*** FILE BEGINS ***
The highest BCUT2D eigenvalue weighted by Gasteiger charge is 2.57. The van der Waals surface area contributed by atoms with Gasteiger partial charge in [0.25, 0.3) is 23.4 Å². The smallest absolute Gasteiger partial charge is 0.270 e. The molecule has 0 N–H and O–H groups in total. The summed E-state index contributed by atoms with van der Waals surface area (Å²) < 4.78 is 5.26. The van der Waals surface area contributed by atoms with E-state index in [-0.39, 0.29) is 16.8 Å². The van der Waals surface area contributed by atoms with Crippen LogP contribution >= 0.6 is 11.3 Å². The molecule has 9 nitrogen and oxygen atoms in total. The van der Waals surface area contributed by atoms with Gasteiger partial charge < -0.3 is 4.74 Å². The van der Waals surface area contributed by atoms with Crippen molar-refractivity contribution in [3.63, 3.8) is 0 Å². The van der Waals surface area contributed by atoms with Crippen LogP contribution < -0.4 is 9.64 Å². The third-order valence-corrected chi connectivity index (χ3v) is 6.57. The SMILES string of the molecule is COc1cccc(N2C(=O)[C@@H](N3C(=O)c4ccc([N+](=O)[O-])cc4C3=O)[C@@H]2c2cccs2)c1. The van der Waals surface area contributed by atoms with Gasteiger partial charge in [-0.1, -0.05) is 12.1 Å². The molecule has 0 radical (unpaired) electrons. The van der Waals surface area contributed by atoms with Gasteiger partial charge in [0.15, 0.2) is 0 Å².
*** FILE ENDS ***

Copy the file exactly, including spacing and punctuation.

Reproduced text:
The highest BCUT2D eigenvalue weighted by Gasteiger charge is 2.57. The van der Waals surface area contributed by atoms with Gasteiger partial charge in [0.25, 0.3) is 23.4 Å². The smallest absolute Gasteiger partial charge is 0.270 e. The molecule has 0 N–H and O–H groups in total. The summed E-state index contributed by atoms with van der Waals surface area (Å²) < 4.78 is 5.26. The van der Waals surface area contributed by atoms with E-state index in [-0.39, 0.29) is 16.8 Å². The van der Waals surface area contributed by atoms with Crippen LogP contribution >= 0.6 is 11.3 Å². The molecule has 9 nitrogen and oxygen atoms in total. The van der Waals surface area contributed by atoms with Gasteiger partial charge < -0.3 is 4.74 Å². The van der Waals surface area contributed by atoms with Crippen molar-refractivity contribution in [3.63, 3.8) is 0 Å². The van der Waals surface area contributed by atoms with Crippen LogP contribution < -0.4 is 9.64 Å². The third-order valence-corrected chi connectivity index (χ3v) is 6.57. The SMILES string of the molecule is COc1cccc(N2C(=O)[C@@H](N3C(=O)c4ccc([N+](=O)[O-])cc4C3=O)[C@@H]2c2cccs2)c1. The van der Waals surface area contributed by atoms with Gasteiger partial charge in [-0.1, -0.05) is 12.1 Å². The molecule has 0 radical (unpaired) electrons. The van der Waals surface area contributed by atoms with Gasteiger partial charge in [0.15, 0.2) is 0 Å².